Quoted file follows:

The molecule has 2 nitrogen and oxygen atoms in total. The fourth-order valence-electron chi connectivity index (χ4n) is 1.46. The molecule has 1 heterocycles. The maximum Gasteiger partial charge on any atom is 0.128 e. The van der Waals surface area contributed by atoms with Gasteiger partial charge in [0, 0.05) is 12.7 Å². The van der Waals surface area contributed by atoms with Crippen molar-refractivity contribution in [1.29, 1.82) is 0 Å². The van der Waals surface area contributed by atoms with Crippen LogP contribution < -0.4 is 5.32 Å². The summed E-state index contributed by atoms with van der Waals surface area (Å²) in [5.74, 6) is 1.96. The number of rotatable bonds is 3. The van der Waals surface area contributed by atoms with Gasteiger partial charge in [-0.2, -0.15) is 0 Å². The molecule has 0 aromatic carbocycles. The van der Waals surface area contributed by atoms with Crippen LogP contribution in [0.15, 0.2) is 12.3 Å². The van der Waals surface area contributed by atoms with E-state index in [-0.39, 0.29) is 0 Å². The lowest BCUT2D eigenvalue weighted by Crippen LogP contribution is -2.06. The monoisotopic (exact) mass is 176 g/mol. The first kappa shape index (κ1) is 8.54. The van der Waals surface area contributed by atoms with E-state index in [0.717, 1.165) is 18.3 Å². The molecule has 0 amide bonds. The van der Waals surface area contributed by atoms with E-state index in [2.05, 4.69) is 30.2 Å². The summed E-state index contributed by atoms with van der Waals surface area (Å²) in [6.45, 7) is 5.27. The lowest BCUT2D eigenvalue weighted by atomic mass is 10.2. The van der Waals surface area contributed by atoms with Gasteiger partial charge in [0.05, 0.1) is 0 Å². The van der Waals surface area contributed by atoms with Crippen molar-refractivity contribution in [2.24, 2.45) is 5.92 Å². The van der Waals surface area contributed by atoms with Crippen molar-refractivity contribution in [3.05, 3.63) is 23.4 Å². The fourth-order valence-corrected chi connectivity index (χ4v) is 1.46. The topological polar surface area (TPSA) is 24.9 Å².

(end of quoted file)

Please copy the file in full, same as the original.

The molecule has 2 nitrogen and oxygen atoms in total. The fourth-order valence-electron chi connectivity index (χ4n) is 1.46. The molecule has 1 heterocycles. The maximum Gasteiger partial charge on any atom is 0.128 e. The van der Waals surface area contributed by atoms with Gasteiger partial charge in [0, 0.05) is 12.7 Å². The van der Waals surface area contributed by atoms with Crippen molar-refractivity contribution in [1.29, 1.82) is 0 Å². The van der Waals surface area contributed by atoms with Crippen LogP contribution < -0.4 is 5.32 Å². The summed E-state index contributed by atoms with van der Waals surface area (Å²) in [5.74, 6) is 1.96. The number of rotatable bonds is 3. The van der Waals surface area contributed by atoms with Gasteiger partial charge in [-0.2, -0.15) is 0 Å². The molecule has 0 aromatic carbocycles. The van der Waals surface area contributed by atoms with Crippen LogP contribution in [0.15, 0.2) is 12.3 Å². The van der Waals surface area contributed by atoms with E-state index in [-0.39, 0.29) is 0 Å². The lowest BCUT2D eigenvalue weighted by Crippen LogP contribution is -2.06. The monoisotopic (exact) mass is 176 g/mol. The first kappa shape index (κ1) is 8.54. The van der Waals surface area contributed by atoms with E-state index in [0.717, 1.165) is 18.3 Å². The molecule has 0 amide bonds. The van der Waals surface area contributed by atoms with E-state index in [2.05, 4.69) is 30.2 Å². The summed E-state index contributed by atoms with van der Waals surface area (Å²) in [6.45, 7) is 5.27. The lowest BCUT2D eigenvalue weighted by atomic mass is 10.2. The van der Waals surface area contributed by atoms with Gasteiger partial charge in [0.05, 0.1) is 0 Å². The van der Waals surface area contributed by atoms with Crippen molar-refractivity contribution in [2.24, 2.45) is 5.92 Å². The van der Waals surface area contributed by atoms with Crippen molar-refractivity contribution in [3.05, 3.63) is 23.4 Å². The fourth-order valence-corrected chi connectivity index (χ4v) is 1.46. The topological polar surface area (TPSA) is 24.9 Å².